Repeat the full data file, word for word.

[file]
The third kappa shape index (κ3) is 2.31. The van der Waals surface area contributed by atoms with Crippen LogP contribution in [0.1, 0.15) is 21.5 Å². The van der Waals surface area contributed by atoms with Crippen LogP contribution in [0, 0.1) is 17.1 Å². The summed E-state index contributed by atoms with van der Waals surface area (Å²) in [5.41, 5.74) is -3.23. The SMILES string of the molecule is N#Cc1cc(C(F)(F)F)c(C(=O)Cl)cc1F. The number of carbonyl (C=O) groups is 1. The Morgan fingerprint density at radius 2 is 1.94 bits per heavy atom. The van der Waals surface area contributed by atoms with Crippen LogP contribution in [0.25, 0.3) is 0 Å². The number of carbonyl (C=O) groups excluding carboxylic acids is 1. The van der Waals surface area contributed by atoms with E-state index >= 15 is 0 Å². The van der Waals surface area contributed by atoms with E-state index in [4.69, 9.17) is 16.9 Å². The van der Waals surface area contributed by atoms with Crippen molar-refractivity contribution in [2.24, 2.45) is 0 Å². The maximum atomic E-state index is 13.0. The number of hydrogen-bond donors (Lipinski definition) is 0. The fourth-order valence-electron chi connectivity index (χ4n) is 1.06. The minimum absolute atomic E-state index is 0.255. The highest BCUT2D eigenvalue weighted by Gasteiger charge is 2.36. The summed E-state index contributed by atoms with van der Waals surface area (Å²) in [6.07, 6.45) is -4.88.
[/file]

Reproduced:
The third kappa shape index (κ3) is 2.31. The van der Waals surface area contributed by atoms with Crippen LogP contribution in [0.1, 0.15) is 21.5 Å². The van der Waals surface area contributed by atoms with Crippen LogP contribution in [0, 0.1) is 17.1 Å². The summed E-state index contributed by atoms with van der Waals surface area (Å²) in [5.41, 5.74) is -3.23. The SMILES string of the molecule is N#Cc1cc(C(F)(F)F)c(C(=O)Cl)cc1F. The number of carbonyl (C=O) groups is 1. The Morgan fingerprint density at radius 2 is 1.94 bits per heavy atom. The van der Waals surface area contributed by atoms with Crippen LogP contribution in [0.25, 0.3) is 0 Å². The number of carbonyl (C=O) groups excluding carboxylic acids is 1. The van der Waals surface area contributed by atoms with E-state index >= 15 is 0 Å². The van der Waals surface area contributed by atoms with E-state index in [4.69, 9.17) is 16.9 Å². The van der Waals surface area contributed by atoms with Crippen molar-refractivity contribution in [2.24, 2.45) is 0 Å². The maximum atomic E-state index is 13.0. The number of hydrogen-bond donors (Lipinski definition) is 0. The fourth-order valence-electron chi connectivity index (χ4n) is 1.06. The minimum absolute atomic E-state index is 0.255. The highest BCUT2D eigenvalue weighted by Gasteiger charge is 2.36. The summed E-state index contributed by atoms with van der Waals surface area (Å²) in [6.07, 6.45) is -4.88.